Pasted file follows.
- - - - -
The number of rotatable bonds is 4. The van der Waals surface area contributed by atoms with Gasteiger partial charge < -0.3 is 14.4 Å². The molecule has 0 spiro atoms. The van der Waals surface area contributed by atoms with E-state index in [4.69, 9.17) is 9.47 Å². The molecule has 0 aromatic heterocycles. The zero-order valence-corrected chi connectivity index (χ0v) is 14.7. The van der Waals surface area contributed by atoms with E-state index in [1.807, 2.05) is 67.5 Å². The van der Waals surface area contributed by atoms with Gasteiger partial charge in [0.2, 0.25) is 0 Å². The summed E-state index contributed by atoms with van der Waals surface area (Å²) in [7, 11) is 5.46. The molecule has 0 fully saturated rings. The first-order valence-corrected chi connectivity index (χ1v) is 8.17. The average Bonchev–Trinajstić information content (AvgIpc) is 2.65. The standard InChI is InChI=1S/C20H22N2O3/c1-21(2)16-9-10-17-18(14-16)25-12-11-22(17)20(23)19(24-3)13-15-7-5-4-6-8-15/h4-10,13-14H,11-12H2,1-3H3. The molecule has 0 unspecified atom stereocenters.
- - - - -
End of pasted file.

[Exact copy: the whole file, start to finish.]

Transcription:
The number of rotatable bonds is 4. The van der Waals surface area contributed by atoms with Gasteiger partial charge < -0.3 is 14.4 Å². The molecule has 0 spiro atoms. The van der Waals surface area contributed by atoms with E-state index in [4.69, 9.17) is 9.47 Å². The molecule has 0 aromatic heterocycles. The zero-order valence-corrected chi connectivity index (χ0v) is 14.7. The van der Waals surface area contributed by atoms with E-state index in [1.807, 2.05) is 67.5 Å². The van der Waals surface area contributed by atoms with Gasteiger partial charge in [0.2, 0.25) is 0 Å². The summed E-state index contributed by atoms with van der Waals surface area (Å²) in [7, 11) is 5.46. The molecule has 0 fully saturated rings. The first-order valence-corrected chi connectivity index (χ1v) is 8.17. The average Bonchev–Trinajstić information content (AvgIpc) is 2.65. The standard InChI is InChI=1S/C20H22N2O3/c1-21(2)16-9-10-17-18(14-16)25-12-11-22(17)20(23)19(24-3)13-15-7-5-4-6-8-15/h4-10,13-14H,11-12H2,1-3H3. The molecule has 0 unspecified atom stereocenters.